I’m sick of seeing arses. Sexy ones, ‘real’ ones, arty ones, surgically enhanced ones, even the arses of provincial rugby teams, innovatively raising money for charity. They’re everywhere on social media, in newspapers and magazines, on the telly. Yep, arses are the new black, and they won’t get out of my effing face.
Arses are such big business these days you can even buy a special cane to aid you in photographing your very own back passage. Purveyors of the ‘Belfie Stick’ boldly offer a 100% satisfaction guarantee, safe in the knowledge that attaching a lens to a plastic rod, shoving it up your anus and capturing that precious moment forever will always provide complete fulfilment.
And now Lush are in the news for mounting an Australasian arse campaign, in an effort to peddle glittery soaps that look like cake.
For the uninitiated, Lush is a shop filled with cosmetics and bath products that are ‘naturally’ made, are luminous blue and filled with helpful sparkles. The company is all about equality and ethics and campaigning and all that, and they integrate social messages into the names of their products, offering soaps and bubble baths with names like ‘I will not wash my hands of the historic child abuse allegations covered up by the Vatican’ and ‘pull the plug on child poverty.’* They do some good stuff, like being nice on Twitter and boycotting palm oil, but I’ve never bought anything from them because I refuse to pay £4 for something that looks like it’s been expelled from a unicorn’s rectum. It’s all somewhat Sinead O’ Connor meets Dolly Parton, and I prefer my soap to be a bit more June Whitfield.
But, anyway, their advertising campaign features a group of naked female employees positioned arse-first, supportively draping their hands about one another’s rears. Some deemed the ads pornographic, while others celebrated the portrayal of ‘real’ women’s bodies. You see, these are ‘real’ arses, free-range arses, the sort of arses Kirstie Allsopp would knit. The women in these ads are REAL. They have LIVES. They don’t give a shit what their arses look like, and they’ve flipping proven it by spending twelve hours having their arses photographed, made into massive posters and shared all over the internet.
It ain’t porn, but it’s still using women’s bodies to flog shedloads of crap.
I hate the airbrushed, unreal and objectified images of women that flood our media, but I don’t need to be constantly inundated with photos of ‘real’ arses to make myself feel better. I despair when women are hailed as ‘brave’ for getting naked, and I find it so patronising that ‘real’ women are celebrated for their confidence and strength of character because they took a photo of their own backside.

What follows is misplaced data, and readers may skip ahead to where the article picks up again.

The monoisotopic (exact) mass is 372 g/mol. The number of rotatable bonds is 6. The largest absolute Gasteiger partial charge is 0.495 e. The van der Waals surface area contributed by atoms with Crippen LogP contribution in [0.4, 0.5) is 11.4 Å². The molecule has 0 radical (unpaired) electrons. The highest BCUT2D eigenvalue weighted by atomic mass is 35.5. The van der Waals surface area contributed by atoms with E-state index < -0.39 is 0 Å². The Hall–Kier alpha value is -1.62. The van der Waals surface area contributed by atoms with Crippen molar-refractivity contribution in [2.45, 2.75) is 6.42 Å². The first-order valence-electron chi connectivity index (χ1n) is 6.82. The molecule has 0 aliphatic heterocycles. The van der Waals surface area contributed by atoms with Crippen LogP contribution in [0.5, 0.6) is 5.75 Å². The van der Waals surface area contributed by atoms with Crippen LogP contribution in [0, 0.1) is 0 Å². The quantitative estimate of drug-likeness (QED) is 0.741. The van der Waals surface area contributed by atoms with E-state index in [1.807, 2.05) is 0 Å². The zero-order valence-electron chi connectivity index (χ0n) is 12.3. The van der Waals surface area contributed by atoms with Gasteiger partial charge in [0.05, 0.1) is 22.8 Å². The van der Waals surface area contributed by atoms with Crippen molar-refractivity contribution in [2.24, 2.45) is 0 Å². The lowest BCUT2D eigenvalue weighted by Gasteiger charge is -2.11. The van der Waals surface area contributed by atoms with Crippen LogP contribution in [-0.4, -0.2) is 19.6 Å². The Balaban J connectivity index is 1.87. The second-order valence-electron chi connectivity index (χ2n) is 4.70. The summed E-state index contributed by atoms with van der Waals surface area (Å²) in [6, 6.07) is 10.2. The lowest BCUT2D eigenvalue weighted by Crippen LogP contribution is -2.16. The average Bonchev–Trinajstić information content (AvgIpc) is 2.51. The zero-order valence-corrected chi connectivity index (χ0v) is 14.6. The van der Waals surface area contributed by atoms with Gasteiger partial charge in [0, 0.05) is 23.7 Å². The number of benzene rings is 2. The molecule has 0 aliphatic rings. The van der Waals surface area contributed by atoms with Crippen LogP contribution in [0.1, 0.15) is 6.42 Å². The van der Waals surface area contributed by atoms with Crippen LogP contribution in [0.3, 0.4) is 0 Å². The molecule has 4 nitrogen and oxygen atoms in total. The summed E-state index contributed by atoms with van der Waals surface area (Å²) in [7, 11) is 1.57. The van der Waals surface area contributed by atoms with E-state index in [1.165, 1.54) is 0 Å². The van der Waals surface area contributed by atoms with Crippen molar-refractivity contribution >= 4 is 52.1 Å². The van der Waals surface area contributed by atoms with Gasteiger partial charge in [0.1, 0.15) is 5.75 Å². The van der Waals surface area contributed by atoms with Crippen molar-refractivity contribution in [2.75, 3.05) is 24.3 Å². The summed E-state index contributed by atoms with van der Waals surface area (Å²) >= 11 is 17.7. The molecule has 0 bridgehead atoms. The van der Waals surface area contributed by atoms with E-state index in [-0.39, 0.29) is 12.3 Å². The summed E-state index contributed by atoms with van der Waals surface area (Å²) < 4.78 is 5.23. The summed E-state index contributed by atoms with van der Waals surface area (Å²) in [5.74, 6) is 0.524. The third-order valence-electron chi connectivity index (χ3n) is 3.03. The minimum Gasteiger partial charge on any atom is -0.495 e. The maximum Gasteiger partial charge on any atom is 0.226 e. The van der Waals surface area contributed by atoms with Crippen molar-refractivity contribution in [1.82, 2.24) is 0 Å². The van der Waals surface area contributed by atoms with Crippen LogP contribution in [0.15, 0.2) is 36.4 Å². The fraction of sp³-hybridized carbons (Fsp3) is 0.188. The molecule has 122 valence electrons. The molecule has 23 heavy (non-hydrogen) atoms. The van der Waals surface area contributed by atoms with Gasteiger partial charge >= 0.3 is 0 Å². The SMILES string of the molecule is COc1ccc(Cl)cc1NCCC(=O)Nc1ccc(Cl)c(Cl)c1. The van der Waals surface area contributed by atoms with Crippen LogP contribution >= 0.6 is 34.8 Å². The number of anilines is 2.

Men’s arses are still largely a comedy accessory. Of course, there are calendars where blokes pose naked in black and white, holding a football or a baby, but Viz magazine usually comprises of approximately 97% arse jokes. In the media, women’s arses are almost always serious: they’re sexy or they’re ‘real’ i.e. a ‘body image’ statement. You rarely see a comedy sketch where a woman’s trousers fall around her ankles as she’s running for a bus, which is odd, as it’s happened to me seven times.
Anyway, I’ve written a great arse manifesto. Here it is:
The Great Arse Manifesto
- Arses are for sitting on the toilet with, or for sitting on walls.
- It doesn’t matter what your arse looks like, because it’s behind you and you can’t see it.
- Taking a photo of your arse is not empowering; it’s empowering to tell your supervisor to nob off, or to raise an orphaned owl. If your arse really demands empowerment, I’d recommend a bowl of bran flakes, three fig biscuits and a packet of Co-op falafel (falafels?) – trust me, it will have never been so powerful.
- Don’t uses arses to sell stuff – it’s lazy and boring. Consider the great ad campaigns of yesteryear: the Smash martians, a geriatric captain of fishfingers, monkeys drinking tea – none of them got their arses out. Have some imagination.
I hereby propose an arse armistice. An Arsistice, if you will. Let’s put our pants on and bring up some owls. Or something like that.
*Lush Cosmetics Ltd. do not offer products named ‘I will not wash my hands of the historic child abuse allegations covered up by the Vatican’ or ‘pull the plug on child poverty,’ but they might do something about women bishops, I can’t remember.